The ATP rule group only counts responses that match your success or failure inspection criteria. The rule group rules act on clients while they have too high a failure rate among the responses that are counted. For accurate behavior by the rule group rules, be sure to provide complete information for both successful and failed login attempts.

      To see the rules that inspect login responses, look for VolumetricIpFailedLoginResponseHigh and VolumetricSessionFailedLoginResponseHigh in the rules listing at Amazon WAF Fraud Control account takeover prevention (ATP) rule group.

  3. Provide any additional configuration that you want for the rule group.

    You can further limit the scope of requests that the rule group inspects by adding a scope-down statement to the managed rule group statement. For example, you can inspect only requests with a specific query argument or cookie. The rule group will inspect only HTTP POST requests to your specified login endpoint that match the criteria in your scope-down statement. For information about scope-down statements, see Scope-down statements.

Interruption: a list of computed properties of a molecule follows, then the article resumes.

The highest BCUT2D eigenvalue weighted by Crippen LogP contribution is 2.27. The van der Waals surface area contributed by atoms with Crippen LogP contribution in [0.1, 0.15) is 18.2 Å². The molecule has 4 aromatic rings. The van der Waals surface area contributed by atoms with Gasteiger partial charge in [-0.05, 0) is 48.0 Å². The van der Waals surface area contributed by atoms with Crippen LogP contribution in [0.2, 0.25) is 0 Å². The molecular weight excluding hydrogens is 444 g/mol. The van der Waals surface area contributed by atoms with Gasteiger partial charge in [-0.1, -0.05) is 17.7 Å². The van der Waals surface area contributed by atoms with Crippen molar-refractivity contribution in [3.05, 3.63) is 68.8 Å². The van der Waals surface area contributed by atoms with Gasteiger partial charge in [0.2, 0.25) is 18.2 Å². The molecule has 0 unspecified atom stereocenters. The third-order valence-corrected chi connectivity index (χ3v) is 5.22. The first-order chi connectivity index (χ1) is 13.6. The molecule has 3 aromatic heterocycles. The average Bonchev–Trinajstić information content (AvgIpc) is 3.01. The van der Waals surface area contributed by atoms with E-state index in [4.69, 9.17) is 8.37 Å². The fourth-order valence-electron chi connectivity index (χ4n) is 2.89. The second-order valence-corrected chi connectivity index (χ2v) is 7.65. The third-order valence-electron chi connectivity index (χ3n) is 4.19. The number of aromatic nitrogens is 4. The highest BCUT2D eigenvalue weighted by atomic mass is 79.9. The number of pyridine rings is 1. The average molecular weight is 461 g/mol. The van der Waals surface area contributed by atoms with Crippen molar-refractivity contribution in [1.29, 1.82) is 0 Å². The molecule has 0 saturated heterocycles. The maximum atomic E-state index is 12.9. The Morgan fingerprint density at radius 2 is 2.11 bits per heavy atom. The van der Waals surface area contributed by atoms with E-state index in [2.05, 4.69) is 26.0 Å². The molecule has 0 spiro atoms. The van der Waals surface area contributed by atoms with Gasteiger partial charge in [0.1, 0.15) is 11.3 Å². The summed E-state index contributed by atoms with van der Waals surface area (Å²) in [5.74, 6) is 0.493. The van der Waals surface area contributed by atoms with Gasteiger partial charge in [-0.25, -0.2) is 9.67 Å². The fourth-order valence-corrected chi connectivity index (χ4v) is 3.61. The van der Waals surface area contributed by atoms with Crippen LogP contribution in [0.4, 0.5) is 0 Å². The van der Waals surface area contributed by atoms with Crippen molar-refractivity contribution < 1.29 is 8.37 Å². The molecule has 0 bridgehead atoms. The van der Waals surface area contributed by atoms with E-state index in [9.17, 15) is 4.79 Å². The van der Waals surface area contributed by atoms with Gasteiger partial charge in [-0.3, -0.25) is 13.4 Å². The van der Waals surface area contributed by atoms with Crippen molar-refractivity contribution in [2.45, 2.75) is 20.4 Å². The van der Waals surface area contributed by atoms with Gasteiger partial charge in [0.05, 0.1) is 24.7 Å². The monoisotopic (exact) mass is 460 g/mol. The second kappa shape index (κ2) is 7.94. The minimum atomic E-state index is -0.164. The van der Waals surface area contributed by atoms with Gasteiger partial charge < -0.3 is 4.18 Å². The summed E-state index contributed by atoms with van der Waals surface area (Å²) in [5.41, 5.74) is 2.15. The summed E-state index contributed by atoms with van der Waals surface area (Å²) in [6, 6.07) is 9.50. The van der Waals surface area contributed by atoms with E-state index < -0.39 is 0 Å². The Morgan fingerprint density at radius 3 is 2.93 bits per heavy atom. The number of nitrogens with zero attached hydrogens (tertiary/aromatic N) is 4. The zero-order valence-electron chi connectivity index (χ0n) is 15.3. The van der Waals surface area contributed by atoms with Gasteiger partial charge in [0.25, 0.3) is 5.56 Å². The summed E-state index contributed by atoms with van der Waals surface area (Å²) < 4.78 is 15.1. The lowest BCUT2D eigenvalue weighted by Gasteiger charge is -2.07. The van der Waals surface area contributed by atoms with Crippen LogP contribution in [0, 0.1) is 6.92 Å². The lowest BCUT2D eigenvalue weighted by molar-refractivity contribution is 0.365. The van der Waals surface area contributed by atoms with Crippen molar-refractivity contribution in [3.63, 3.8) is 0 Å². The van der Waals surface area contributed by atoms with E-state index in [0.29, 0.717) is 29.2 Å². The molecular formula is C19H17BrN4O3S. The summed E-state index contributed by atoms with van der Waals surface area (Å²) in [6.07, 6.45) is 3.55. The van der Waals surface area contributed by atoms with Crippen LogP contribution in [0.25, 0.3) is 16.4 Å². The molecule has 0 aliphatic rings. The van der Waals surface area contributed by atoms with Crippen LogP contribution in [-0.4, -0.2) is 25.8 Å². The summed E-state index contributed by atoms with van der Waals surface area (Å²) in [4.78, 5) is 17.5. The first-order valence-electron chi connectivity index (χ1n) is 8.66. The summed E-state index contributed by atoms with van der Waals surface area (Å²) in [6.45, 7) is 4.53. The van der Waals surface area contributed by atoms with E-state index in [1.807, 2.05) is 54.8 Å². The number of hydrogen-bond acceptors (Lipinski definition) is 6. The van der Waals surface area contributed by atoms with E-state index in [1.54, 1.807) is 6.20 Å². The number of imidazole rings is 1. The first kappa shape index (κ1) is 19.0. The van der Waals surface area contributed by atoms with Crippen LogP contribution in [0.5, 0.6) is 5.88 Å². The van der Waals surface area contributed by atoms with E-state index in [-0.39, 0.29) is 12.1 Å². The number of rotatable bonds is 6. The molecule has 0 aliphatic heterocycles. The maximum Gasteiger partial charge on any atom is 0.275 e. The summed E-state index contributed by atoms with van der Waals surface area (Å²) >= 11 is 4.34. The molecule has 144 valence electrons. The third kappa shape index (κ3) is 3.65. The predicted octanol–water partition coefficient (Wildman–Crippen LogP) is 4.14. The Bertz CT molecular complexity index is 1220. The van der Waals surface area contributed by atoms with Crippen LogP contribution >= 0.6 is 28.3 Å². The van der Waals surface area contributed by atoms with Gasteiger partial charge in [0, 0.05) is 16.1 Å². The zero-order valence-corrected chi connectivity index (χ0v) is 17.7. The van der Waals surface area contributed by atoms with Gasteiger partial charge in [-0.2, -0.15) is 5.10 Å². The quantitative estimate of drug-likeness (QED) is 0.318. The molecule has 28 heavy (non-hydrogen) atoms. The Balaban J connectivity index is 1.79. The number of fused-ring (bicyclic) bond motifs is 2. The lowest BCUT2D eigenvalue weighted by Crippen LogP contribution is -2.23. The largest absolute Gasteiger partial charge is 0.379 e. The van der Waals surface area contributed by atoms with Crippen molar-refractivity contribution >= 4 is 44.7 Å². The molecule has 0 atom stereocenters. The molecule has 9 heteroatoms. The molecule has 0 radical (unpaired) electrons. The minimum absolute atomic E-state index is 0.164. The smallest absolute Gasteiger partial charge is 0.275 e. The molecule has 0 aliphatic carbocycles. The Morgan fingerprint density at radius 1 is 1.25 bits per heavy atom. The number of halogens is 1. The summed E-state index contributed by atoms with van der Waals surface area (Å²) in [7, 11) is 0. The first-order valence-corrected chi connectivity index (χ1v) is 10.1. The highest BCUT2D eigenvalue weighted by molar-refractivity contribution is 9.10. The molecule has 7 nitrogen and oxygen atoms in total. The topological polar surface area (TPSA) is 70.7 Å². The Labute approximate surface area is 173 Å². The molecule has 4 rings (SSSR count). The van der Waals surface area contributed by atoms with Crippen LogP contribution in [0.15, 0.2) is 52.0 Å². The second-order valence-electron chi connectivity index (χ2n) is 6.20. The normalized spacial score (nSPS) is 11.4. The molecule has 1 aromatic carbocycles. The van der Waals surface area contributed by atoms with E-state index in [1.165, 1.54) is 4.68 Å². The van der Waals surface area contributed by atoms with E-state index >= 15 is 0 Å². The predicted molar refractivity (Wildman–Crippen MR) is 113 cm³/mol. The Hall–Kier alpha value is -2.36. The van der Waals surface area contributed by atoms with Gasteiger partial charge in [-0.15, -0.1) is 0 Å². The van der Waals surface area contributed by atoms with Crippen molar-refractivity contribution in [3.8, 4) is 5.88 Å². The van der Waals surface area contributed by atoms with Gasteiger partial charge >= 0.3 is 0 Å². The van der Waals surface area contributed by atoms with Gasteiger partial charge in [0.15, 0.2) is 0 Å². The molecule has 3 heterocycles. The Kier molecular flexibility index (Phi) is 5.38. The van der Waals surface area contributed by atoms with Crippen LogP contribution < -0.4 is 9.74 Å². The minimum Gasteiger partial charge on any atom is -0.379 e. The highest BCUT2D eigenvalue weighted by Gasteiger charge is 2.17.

4. Save your changes to the web ACL.

Before you deploy your ATP implementation for production traffic, test and tune it in a staging or testing environment until you are comfortable with the potential impact to your traffic. Then test and tune the rules in count mode with your production traffic before enabling them. See the section that follows for guidance.